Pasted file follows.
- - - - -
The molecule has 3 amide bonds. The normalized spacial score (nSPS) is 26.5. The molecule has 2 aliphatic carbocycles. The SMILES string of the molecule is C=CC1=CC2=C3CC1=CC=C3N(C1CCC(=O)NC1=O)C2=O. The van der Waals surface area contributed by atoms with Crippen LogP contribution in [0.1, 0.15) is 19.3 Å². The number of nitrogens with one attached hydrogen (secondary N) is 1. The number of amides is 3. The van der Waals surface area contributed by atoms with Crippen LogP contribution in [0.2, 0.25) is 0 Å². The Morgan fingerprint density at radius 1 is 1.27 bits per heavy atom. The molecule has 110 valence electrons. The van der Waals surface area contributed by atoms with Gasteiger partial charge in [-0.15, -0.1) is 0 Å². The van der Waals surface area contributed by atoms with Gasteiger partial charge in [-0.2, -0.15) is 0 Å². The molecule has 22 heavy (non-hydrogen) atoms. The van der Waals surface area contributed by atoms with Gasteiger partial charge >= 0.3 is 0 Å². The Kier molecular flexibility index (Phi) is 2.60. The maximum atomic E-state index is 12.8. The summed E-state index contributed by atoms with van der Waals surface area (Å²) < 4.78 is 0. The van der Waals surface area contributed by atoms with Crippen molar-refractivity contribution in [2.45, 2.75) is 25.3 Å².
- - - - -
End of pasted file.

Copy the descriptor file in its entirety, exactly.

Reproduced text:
The molecule has 3 amide bonds. The normalized spacial score (nSPS) is 26.5. The molecule has 2 aliphatic carbocycles. The SMILES string of the molecule is C=CC1=CC2=C3CC1=CC=C3N(C1CCC(=O)NC1=O)C2=O. The van der Waals surface area contributed by atoms with Crippen LogP contribution in [0.1, 0.15) is 19.3 Å². The number of nitrogens with one attached hydrogen (secondary N) is 1. The number of amides is 3. The van der Waals surface area contributed by atoms with Crippen LogP contribution in [0.2, 0.25) is 0 Å². The Morgan fingerprint density at radius 1 is 1.27 bits per heavy atom. The molecule has 110 valence electrons. The van der Waals surface area contributed by atoms with Gasteiger partial charge in [-0.15, -0.1) is 0 Å². The van der Waals surface area contributed by atoms with Gasteiger partial charge in [-0.2, -0.15) is 0 Å². The molecule has 22 heavy (non-hydrogen) atoms. The van der Waals surface area contributed by atoms with Gasteiger partial charge >= 0.3 is 0 Å². The Kier molecular flexibility index (Phi) is 2.60. The maximum atomic E-state index is 12.8. The summed E-state index contributed by atoms with van der Waals surface area (Å²) < 4.78 is 0. The van der Waals surface area contributed by atoms with Crippen molar-refractivity contribution in [2.45, 2.75) is 25.3 Å².